As (most) people get older they put on more body fat, so a person in their late 50s is at 25-30 percent is a lot less likely to have issues than someone who is in their late teens and is hitting that line. The numbers I've seen have suggested 3-5 pounds per decade, is 1-2 percent per decade for "normal" people. This means that if you're 20% body fat at 20, by 70 you're borderline obese (maybe, but I think you can see where I'm going).

I also strongly suspect that it takes a LOT less exercise and control to get from "Obese" to "moderately overweight" than it does to get from "Obese" to "The Body Of [Adonis | Venus]", so maybe if people were to adopt more appropriate metrics they'd be more likely to see some success.

Dex said at October 20, 2009 11:29 AM:

Doesn't it depend on visceral vs subcutaneous body fat? I'd read somewhere that the subcutaneous fat has a protective effect or was neutral in re coronary problems.

Sam said at October 20, 2009 3:34 PM:

Let me paraphrase your article: Being moderately overweight doesn't seem to harm your health, but you still shouldn't be overweight.

Rex said at October 20, 2009 4:44 PM:

An easy way to get from slightly overweight (200 lbs for 5'10") to obese (250 lbs) is to have bad knees and chronic pain for several years without realizing you have to severely restrict your diet. 5 lbs per year for 10 years equals that 50 lbs, and believe me, it becomes very hard to take it off. It's much more than reducing your diet for another 10 years--your metabolism has changed, in my case causing metabolic symdrome, etc.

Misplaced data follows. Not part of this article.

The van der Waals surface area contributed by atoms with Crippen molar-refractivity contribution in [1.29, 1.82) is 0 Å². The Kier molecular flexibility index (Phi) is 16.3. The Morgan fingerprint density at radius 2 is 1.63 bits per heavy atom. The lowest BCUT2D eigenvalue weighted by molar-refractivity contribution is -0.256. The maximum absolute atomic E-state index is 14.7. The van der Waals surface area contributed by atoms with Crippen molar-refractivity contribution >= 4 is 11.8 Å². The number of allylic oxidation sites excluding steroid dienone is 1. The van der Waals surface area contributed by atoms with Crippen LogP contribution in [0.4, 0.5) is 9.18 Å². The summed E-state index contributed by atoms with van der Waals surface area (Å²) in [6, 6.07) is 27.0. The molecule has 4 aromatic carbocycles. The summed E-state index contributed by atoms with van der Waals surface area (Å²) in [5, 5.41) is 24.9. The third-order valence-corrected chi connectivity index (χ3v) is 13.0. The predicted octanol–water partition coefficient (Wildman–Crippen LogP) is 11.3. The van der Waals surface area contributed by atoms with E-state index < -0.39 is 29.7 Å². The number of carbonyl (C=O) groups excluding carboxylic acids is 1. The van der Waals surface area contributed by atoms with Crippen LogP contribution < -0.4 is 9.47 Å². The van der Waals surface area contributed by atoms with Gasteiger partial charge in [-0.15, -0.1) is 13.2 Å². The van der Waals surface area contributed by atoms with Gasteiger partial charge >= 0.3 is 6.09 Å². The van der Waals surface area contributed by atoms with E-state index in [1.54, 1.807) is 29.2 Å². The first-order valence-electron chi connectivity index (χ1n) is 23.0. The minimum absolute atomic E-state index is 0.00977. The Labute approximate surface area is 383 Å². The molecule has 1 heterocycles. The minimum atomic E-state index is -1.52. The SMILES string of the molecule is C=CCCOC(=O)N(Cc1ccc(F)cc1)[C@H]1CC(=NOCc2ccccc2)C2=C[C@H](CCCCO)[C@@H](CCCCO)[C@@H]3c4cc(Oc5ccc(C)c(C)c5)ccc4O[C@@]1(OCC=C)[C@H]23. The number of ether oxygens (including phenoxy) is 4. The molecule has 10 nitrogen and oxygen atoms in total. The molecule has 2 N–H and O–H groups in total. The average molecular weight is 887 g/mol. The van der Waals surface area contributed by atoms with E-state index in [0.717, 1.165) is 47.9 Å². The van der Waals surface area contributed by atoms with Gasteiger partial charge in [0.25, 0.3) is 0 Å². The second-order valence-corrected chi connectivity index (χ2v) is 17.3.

I wish I knew then what I know now. (Of course, this is applicable to SO MANY THINGS in our lives.)

Pink Pig said at October 20, 2009 8:41 PM:

As far as I'm concerned, anyone who tries to claim that there is some ideal BMI that applies to the entire human race is a complete quack. In case I wasn't sufficiently clear, they are utter nutcases (or possibly people with a hidden agenda, though it is difficult to see what that might be). I fully intend to live the rest of my life according to what my body tells me to do. My guess is that 4 million years of evolution trumps a few decades of book knowledge any day. I'm guessing that my point of view will not be popular with your readership, which clearly prefers to suffer and die.

Phelps said at October 21, 2009 2:09 PM:

This isn't going to stop any of the weight nannies, because it was never about health or longevity.

The weight nannies are about control.

Mateo_G said at October 22, 2009 10:48 AM:

What about lean muscle mass? I'm 5'11" and 200~ lbs, with low body fat%. I lift weights. Am I fat? Does this study account for men like me with muscle? BMI is a terrible measurement of body fat.

There is no excuse to be fat, ever, its just that people are lazy today.

Do I want the government to impose those changes? No.
I also don't want to pay for healthcare of people who are fat lazy slobs either. This is even one more reason to be against single-payer gov't healthcare; I pay the same in taxes as someone that doesn't eat right and leads a sedentary lifestyle.

Post a comment
Name (not anon or anonymous):
Email Address:
Remember info?

Go Read More Posts On FuturePundit
Site Traffic Info
The contents of this site are copyright ©